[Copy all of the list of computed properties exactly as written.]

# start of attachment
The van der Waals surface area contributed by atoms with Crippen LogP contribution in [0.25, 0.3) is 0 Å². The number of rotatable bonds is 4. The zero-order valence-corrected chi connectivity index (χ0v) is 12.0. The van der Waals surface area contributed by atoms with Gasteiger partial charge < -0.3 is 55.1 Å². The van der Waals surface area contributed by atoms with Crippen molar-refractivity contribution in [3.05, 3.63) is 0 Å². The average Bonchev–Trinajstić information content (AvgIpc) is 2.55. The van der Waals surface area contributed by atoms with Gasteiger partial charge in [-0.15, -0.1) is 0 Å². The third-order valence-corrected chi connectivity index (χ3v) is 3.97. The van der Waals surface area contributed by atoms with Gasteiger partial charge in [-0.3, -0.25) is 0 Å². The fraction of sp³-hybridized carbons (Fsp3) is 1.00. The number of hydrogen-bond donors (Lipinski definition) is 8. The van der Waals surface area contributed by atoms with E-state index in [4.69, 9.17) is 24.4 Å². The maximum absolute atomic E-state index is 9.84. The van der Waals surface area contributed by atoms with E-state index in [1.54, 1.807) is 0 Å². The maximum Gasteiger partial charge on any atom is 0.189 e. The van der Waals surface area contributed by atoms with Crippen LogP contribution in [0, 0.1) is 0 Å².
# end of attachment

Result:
The van der Waals surface area contributed by atoms with Crippen LogP contribution in [0.25, 0.3) is 0 Å². The number of rotatable bonds is 4. The zero-order valence-corrected chi connectivity index (χ0v) is 12.0. The van der Waals surface area contributed by atoms with Gasteiger partial charge < -0.3 is 55.1 Å². The van der Waals surface area contributed by atoms with Crippen molar-refractivity contribution in [3.05, 3.63) is 0 Å². The average Bonchev–Trinajstić information content (AvgIpc) is 2.55. The van der Waals surface area contributed by atoms with Gasteiger partial charge in [-0.15, -0.1) is 0 Å². The third-order valence-corrected chi connectivity index (χ3v) is 3.97. The van der Waals surface area contributed by atoms with Gasteiger partial charge in [-0.3, -0.25) is 0 Å². The fraction of sp³-hybridized carbons (Fsp3) is 1.00. The number of hydrogen-bond donors (Lipinski definition) is 8. The van der Waals surface area contributed by atoms with E-state index in [4.69, 9.17) is 24.4 Å². The maximum absolute atomic E-state index is 9.84. The van der Waals surface area contributed by atoms with E-state index in [1.54, 1.807) is 0 Å². The maximum Gasteiger partial charge on any atom is 0.189 e. The van der Waals surface area contributed by atoms with Crippen LogP contribution in [0, 0.1) is 0 Å².